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      Is Amarillo ready for a tornado?

      Damage caused by the 1949 tornado

      It TMs been a busy winter in the High Plains this year. Several winter storms brought waves of heavy snow, near-blizzard conditions, and icy roads. For each of these rounds of rough weather, Amarillo city officials, TxDOT, and a host of other organizations communicated, planned, and prepared for what was headed our way.

      Now, we begin to transition away from the icy grip of Old Man Winter and head toward the threat of powerful spring thunderstorms and the possibility of destructive tornadoes.

      So, does the city of Amarillo have a plan to deal with a major tornado? What is the plan? How will the plan be implemented?Before we answer those questions, here TMs a little history for you: It TMs been a while since Amarillo has had to deal with a significant tornado.

      On May 15th, 1949, an F-4 tornado moved through the south side of Amarillo then tracked to within less than a mile of the airport. Seven people were killed, and 82 others were injured. More than 200 homes were either damaged or destroyed. The tornado caused $5 million in damage, making it the costliest tornado to hit Amarillo. This was also the last killer tornado to impact Amarillo.Some people feel Amarillo is overdue for a direct hit from a major tornado. If that TMs the case and this year happens to be our turn in the barrel, then you TMll be glad to know the city of Amarillo is about as ready as they can be with a comprehensive plan to deal with such an event before, during and after the storm.Kevin Starbuck is the Emergency Operations Coordinator for not only the city of Amarillo, but also all of Potter and Randall counties. His responsibility is simple: plan for the worst. Then when the worst happens, synchronize a response.

      At his fingertips is a brand new 750 thousand dollar emergency operations center complete with more than 50 telephone lines, nearly 40 computers, and 16 radio communication stations. According to Starbuck, the plan with informational briefings from the NWS before the storm even forms.As the day progresses, typically the NWS will host a coordination call with local meteorologists, with the local media, with emergency managers, with other officials basically to get us up to speed on what the potential is for the day, said Starbuck.Once a storm shows signs of being capable of producing a tornado and a warning has been issued, Starbuck said emergency managers quickly transition to warning operations mode, using the outdoor warning sirens, and the television cable cut-in system advising people to check their local stations.After the storm has passed, getting into the hardest hit areas and treating the injured becomes the highest priority. Starbuck explains how the emergency response plan addresses that issue. The plan pulls in the city TMs utilities, public works, fire departments and law enforcement in order to gather information on the scope of the impact on the community. As the information comes in, protecting and saving citizens is the priority.While it TMs impossible to plan for every scenario, Starbuck said he feels the city of Amarillo has the best possible response to a major disaster.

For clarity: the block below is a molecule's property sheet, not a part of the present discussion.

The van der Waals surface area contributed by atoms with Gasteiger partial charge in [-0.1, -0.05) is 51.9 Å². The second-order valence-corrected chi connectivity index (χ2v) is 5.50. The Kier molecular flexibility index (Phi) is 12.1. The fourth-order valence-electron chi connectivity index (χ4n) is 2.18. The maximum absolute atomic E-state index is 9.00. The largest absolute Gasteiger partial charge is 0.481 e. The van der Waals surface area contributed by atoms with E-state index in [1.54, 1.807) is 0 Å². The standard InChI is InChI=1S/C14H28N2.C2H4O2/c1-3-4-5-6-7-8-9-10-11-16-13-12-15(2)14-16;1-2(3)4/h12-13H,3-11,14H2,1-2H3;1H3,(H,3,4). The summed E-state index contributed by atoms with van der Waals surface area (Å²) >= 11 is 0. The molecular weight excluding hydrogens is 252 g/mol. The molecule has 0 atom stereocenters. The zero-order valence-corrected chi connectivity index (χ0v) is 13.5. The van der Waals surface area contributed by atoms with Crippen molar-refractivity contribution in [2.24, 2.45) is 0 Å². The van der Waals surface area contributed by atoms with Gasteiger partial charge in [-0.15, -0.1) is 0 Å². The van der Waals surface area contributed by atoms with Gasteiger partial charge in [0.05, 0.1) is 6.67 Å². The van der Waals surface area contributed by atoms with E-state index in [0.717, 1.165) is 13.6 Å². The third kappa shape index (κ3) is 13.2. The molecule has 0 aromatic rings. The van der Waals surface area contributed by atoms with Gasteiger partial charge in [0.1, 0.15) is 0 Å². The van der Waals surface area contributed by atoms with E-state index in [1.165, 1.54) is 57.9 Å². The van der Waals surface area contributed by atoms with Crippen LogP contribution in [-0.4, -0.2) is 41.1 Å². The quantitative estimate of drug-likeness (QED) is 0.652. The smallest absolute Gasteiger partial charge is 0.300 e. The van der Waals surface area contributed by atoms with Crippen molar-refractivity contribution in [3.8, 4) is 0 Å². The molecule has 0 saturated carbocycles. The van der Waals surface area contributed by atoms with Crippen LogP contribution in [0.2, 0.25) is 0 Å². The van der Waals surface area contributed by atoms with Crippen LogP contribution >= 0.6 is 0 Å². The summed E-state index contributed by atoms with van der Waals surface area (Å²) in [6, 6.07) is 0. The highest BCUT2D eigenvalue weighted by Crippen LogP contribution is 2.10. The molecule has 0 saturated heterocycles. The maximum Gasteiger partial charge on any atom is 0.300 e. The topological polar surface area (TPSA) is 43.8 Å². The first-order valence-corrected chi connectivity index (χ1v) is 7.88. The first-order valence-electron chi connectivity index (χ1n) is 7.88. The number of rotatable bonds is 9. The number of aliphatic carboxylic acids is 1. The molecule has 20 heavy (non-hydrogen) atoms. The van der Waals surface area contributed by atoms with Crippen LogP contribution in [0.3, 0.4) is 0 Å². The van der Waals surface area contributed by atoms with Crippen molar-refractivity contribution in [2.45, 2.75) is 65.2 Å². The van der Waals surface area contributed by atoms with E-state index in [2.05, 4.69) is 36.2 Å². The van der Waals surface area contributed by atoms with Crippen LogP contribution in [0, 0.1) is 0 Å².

Government|and certainly local media can provide warning, and we TMre all trying to get that information to you, but you have to have a plan to know what you TMre going to do and take action when that warning is issued to protect you and your family from the potential impacts from a severe weather event.

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